Skip to main content

RIPE Spotlight: Peng Fu

Carl Bernacchi, Peng Fu, Katherine Meacham-Hensold
From left to right: Carl Bernacchi, Peng Fu, Katherine Meacham-Hensold. Credit: RIPE project

What makes RIPE the project what it is today is attributable to our team members who dedicate their hard work and efforts to our mission—feeding the world in the face of climate change and a growing population. This postdoctoral feature series focuses on sharing the new endeavors of our researchers as they move on to the next chapter in their lives. 

Peng Fu was a postdoctoral researcher at the University of Illinois. His research focused on the remote sensing applications in agriculture, cities, and ecology (ACE). For the RIPE project, Peng worked on developing and applying remote sensing and data assimilation for the high-throughput phenotyping of key physiological traits associated with productivity, yield, and partitioning and biomass. Read more about Peng here

This interview was conducted in March 2022.

Where is your new opportunity, what is your title, and what will you be doing?
In March of 2022, I will be an Assistant Professor of Geospatial Data Science and Environment at a private university, Harrisburg University, Harrisburg, PA. In this position, I will be using geospatial science, machine learning, and Earth system models to help address challenges related to environment, energy, and climate change. Photosynthesis related research will be one of the research topics I will continue working on in the future. I will have the chance to supervise and mentor graduate students and teach a few courses in this position.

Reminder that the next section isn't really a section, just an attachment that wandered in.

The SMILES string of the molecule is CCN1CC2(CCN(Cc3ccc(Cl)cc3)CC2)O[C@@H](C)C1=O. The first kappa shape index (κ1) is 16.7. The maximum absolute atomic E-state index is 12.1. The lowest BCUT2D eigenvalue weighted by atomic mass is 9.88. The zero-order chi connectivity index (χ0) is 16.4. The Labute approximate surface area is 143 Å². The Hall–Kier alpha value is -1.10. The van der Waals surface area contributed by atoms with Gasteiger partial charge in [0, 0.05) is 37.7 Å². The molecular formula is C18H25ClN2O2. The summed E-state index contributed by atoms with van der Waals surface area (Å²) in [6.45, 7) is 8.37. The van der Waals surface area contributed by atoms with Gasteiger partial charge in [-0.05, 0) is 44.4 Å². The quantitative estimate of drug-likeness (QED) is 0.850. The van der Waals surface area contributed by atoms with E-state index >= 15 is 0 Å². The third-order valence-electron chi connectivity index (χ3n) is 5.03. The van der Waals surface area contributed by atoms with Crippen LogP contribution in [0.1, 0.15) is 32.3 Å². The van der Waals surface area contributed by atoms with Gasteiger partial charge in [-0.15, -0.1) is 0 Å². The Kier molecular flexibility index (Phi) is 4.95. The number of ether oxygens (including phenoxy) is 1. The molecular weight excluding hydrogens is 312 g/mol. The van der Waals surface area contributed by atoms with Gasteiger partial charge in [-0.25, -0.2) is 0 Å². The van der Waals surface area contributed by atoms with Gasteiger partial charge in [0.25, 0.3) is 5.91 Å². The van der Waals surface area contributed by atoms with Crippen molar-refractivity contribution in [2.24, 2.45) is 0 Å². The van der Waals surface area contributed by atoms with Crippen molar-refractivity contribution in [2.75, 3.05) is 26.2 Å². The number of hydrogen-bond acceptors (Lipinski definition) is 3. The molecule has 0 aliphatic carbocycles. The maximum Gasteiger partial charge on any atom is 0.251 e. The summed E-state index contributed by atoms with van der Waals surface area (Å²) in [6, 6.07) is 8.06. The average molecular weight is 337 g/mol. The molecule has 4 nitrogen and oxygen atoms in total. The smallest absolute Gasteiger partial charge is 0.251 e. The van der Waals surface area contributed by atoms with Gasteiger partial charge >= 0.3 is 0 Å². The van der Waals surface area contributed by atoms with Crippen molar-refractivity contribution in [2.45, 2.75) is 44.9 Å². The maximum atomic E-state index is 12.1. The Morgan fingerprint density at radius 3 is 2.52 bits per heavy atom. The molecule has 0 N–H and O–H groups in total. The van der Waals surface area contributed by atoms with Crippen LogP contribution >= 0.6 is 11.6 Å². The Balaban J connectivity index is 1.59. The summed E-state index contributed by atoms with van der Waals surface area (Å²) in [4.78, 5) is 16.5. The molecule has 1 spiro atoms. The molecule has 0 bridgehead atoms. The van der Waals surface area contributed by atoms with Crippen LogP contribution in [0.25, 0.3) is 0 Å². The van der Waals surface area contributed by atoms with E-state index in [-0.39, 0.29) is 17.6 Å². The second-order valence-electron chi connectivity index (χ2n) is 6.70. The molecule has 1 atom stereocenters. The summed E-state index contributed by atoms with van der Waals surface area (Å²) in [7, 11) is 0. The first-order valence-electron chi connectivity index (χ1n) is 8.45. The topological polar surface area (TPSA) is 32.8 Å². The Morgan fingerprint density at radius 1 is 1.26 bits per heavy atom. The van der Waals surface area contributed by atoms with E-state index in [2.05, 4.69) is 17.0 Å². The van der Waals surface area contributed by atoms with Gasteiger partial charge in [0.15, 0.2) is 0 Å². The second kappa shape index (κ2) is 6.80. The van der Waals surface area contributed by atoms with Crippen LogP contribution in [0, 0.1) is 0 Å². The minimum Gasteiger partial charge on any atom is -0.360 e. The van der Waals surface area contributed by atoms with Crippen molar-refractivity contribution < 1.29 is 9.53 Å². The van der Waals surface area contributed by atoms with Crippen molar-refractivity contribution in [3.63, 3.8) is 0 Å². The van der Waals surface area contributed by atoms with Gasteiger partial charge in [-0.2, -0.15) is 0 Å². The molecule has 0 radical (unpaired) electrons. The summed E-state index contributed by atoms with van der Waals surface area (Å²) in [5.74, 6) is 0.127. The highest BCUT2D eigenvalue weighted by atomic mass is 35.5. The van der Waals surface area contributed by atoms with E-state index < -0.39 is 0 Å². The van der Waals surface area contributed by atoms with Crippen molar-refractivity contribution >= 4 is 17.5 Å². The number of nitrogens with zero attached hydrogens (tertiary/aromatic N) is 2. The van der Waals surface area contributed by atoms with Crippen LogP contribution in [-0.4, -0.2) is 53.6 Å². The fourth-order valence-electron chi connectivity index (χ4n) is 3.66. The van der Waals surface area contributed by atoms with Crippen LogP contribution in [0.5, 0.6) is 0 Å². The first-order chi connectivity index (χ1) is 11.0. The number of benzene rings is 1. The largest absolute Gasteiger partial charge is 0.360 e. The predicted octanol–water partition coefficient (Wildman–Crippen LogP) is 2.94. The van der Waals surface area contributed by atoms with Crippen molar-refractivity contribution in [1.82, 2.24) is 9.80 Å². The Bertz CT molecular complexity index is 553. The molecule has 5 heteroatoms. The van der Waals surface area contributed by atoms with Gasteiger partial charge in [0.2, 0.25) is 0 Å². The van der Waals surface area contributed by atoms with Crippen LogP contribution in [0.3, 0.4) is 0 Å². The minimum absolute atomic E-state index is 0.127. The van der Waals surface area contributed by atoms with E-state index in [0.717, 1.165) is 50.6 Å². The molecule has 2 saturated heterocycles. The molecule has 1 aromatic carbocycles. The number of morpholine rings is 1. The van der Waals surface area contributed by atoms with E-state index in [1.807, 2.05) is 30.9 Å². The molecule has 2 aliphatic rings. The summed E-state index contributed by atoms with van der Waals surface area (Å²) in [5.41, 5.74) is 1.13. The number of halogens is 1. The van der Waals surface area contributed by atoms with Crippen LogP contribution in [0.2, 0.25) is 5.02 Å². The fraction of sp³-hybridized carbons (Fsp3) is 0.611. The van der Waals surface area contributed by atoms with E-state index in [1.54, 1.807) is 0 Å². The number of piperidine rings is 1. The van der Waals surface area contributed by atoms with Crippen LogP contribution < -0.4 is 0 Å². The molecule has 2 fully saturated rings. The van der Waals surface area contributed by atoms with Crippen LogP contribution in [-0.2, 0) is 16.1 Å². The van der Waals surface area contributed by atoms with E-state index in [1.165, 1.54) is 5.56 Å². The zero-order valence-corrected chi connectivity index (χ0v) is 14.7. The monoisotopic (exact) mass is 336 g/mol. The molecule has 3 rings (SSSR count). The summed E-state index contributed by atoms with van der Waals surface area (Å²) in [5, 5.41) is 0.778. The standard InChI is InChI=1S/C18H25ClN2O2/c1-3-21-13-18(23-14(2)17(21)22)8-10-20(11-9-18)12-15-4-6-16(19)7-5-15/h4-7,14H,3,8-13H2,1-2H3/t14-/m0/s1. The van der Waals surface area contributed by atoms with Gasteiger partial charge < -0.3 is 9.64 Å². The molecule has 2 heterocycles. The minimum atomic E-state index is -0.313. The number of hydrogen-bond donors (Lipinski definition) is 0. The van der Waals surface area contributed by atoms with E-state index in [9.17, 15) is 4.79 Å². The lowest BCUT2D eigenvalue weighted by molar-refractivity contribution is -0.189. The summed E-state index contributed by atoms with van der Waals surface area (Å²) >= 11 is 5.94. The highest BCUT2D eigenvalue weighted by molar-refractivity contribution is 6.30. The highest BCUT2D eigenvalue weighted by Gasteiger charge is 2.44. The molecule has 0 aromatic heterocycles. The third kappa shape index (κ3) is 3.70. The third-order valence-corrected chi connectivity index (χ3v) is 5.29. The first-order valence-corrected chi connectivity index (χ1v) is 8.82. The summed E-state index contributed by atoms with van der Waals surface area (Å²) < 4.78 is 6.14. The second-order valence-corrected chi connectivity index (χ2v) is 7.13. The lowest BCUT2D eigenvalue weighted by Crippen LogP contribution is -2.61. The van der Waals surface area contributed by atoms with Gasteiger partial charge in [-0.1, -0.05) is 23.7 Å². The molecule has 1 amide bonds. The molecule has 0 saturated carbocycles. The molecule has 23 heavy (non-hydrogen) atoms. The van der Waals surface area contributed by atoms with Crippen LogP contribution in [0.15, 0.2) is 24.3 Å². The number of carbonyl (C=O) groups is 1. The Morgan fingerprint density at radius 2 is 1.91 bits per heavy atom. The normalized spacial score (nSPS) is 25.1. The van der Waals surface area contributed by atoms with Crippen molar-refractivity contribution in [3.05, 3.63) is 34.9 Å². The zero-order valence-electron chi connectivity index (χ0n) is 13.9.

How have your experiences at RIPE helped you prepare for this? 

RIPE helped me in a couple of ways. First, the collaborative work within RIPE helped me realize the importance of geospatial science in helping address challenges facing food security worldwide, particularly in the context of climate change. This collaborative environment also prepares me to think more about how to maximize the impacts of geospatial techniques and facilitate scientific discovery in different disciplines. Second, I personally learned a lot about photosynthesis and plant physiology, which provided me with a different lens to look at global change impacts on our environment. I am now well prepared to use both geospatial techniques and environmental plant physiology to understand the changing aspects of Earth’s surfaces. 

What is one of your favorite RIPE memories? 

Before the pandemic, RIPE typically organized the annual meeting in which people from different universities/institutions can share research findings, exchange ideas, and talk about future work. I enjoyed the annual meeting and the team spirit. I still remember the one in Newry, Maine in June, 2019. It is also a beautiful place for scenery.

What advice do you have for current RIPE postdocs?
I would not say it for advice, but I would like to share one thing that I have learned as a postdoc. It is important to demonstrate excellence by developing a unique set of skills (for me, it is geospatial techniques), but that skill set should be supplemented by a broad knowledge base and should be further extended in the future to help address challenges facing society. 

Anything else you would like to add? 

I really appreciate the chance to be a member of RIPE and learn so much from my collaborators and colleagues. I would like to say big thanks to the funders and the RIPE leadership and members for making this project possible. I enjoyed working with a wonderful cohort of scientists at University of Illinois. I also feel lucky to have Carl Bernacchi as my research supervisor/mentor, who encourages/helps me to explore a few new research territories. I will have the chance to continue my collaboration with Carl on RIPE and beyond, and will keep an eye on the progress and achievements made by RIPE.

As told to: Amanda Nguyen || RIPE Communications Specialist